But there you have it: a house to buy for growing in. It remains so, and would remain so even were it finished (I will! Honest! Someday!). All the surrounding houses, unfinished and finished, carry in their aesthetic that same philosophy: growth in number and in wealth, a legacy of that marvelous era in American sensibilities which is marked by an energy toward middle-class creativity, an aesthetic of procreativity, if you will, the mystery of form and function, that is, the form of sexual congress captured in simple architecture and construction so that a family might…form.
The 1950s aesthetic is individualistic chic and abortive. It is the incarnation of The Pill, and its effects are just as liberating, the spoils of the victory of a very great war. The will of the returning GI triumphed in 800 square feet, and triumphed in the sterilization of blood and prostate, replacing mother’s milk with sugar and water. Reproduction was unfettered, the same house in the same city’s edge in the same suburb reduplicated endlessly so that even Andy Warhol woke from his sleep with a nightmare’s scream.
Every aesthetic good which you can think of from the 1950s came as an exception, indeed, a fight against the aesthetic of the post-war boom: Elvis; the black fist punching the white man’s face; the female fist punching the white man’s face; the beatnik; the Chevrolet Bel-Air.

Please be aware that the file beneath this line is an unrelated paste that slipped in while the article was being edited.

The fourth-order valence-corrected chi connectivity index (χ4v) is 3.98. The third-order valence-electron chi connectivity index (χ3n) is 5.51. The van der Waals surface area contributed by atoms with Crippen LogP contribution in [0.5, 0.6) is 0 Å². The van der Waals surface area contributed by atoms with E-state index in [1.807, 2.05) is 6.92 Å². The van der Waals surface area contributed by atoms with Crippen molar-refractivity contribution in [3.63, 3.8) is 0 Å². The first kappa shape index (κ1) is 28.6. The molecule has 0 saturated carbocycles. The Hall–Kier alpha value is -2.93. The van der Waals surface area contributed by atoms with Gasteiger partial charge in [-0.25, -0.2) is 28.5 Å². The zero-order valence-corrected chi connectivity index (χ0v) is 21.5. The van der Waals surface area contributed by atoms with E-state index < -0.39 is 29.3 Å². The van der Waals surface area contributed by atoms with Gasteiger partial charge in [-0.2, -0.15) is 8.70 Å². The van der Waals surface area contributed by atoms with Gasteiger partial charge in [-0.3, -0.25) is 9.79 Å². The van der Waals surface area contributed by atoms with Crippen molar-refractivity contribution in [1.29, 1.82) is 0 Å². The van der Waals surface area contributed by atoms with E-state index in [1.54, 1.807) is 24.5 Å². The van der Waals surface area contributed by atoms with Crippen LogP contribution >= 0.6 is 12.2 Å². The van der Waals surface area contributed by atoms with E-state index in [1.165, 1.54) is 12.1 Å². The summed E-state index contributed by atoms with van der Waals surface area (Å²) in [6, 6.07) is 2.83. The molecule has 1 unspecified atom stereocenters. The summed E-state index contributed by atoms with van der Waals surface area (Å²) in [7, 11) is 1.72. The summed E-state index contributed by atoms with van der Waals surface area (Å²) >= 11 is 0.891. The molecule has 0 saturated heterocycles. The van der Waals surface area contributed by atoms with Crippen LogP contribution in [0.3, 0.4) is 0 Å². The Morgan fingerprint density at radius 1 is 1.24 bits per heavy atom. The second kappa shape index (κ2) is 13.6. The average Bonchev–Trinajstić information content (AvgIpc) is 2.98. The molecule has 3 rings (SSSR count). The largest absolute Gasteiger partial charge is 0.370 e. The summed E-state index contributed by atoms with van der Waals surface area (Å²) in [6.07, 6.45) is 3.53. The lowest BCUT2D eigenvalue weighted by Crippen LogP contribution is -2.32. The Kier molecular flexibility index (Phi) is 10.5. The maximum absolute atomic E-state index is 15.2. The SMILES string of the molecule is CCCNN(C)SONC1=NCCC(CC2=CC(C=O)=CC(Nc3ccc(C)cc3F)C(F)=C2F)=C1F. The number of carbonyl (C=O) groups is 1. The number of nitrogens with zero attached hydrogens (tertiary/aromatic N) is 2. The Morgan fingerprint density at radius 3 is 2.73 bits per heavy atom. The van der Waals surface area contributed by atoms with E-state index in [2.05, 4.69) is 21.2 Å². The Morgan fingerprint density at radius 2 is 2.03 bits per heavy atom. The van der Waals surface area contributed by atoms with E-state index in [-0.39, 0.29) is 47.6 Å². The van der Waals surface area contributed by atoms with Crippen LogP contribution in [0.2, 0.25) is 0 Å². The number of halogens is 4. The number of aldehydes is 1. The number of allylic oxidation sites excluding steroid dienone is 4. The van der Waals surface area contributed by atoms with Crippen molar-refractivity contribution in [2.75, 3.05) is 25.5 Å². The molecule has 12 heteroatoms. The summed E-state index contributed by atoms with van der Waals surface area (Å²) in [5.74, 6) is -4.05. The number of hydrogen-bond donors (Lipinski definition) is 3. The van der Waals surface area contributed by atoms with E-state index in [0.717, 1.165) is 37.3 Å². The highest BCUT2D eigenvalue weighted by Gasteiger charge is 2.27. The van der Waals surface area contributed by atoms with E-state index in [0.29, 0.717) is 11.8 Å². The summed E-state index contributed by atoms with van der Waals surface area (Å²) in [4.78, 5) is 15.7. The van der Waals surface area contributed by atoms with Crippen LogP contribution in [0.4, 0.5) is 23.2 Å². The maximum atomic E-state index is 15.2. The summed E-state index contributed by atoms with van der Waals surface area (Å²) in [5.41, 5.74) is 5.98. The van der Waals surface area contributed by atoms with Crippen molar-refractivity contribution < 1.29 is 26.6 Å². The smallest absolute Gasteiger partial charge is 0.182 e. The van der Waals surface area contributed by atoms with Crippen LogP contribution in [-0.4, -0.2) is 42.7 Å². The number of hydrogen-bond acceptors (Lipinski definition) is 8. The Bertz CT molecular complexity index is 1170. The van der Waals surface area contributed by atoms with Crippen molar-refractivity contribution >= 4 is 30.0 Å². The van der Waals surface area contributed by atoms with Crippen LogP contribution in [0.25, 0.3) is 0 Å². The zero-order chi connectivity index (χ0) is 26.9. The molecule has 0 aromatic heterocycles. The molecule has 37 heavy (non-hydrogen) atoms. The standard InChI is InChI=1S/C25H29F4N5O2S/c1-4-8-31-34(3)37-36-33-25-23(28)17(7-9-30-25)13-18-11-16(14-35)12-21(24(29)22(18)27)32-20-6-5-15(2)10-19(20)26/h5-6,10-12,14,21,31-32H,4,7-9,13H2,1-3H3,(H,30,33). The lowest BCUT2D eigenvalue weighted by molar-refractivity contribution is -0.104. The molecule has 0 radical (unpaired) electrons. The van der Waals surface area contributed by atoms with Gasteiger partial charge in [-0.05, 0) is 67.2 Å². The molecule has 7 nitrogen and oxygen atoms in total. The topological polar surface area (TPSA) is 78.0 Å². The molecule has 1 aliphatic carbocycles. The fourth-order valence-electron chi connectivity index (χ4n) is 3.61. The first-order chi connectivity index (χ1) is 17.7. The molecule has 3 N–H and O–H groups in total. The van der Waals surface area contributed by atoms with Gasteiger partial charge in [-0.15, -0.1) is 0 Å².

This last one needs a special defense: mass-produced, nevertheless it had almost as much square footage within it as the Sportsman minimalist house. It was as much a symbol of American supremacy as the B-17 Bomber and the US Naval aircraft carrier, but instead of mass individualistic sterility, it shuttled families to and from each end of the neighborhood, a taxi between two eras. Because of its function, the Chevy Bel-Air (and other makes which tried to equal it, but failed) is in defiance of the 50s aesthetic. Besides, that’s the one thing out of the 50s I really like, so I want to defend it.
When Buffalo died in 1982, the year Bethlehem Steel reported a $1.5 billion loss, the old neighborhood sighed. The great manufacturing wheel had yet to fail, but international competition, automation, and underfunded pensions would remove one spoke after another for decades. When it was finally over, the old neighborhood was new again, and the new neighborhood has become a husk, whose houses are green with mold. In an odd way, the denizens here celebrate the husk, but even so, the husk has begun to blow away, at first slowly, imperceptibly, but now more quickly, so that the centers of culture here are university, museum, institute, and to a lesser extent, religion, re-emerging, submerged for so many decades after Robert Moses indiscriminately hacked and slashed what Frederick Olmsted, E.B. Green, Frank Lloyd Wright, Mark Twain, F. Scott Fitzgerald, Seymour Knox, Millard Fillmore, and so many of their sycophants and disciples had laid out for Buffalo as a beatific vision. The abandoned steel mill has been purchased by a land developer, who has secured brownfield funds to scour it.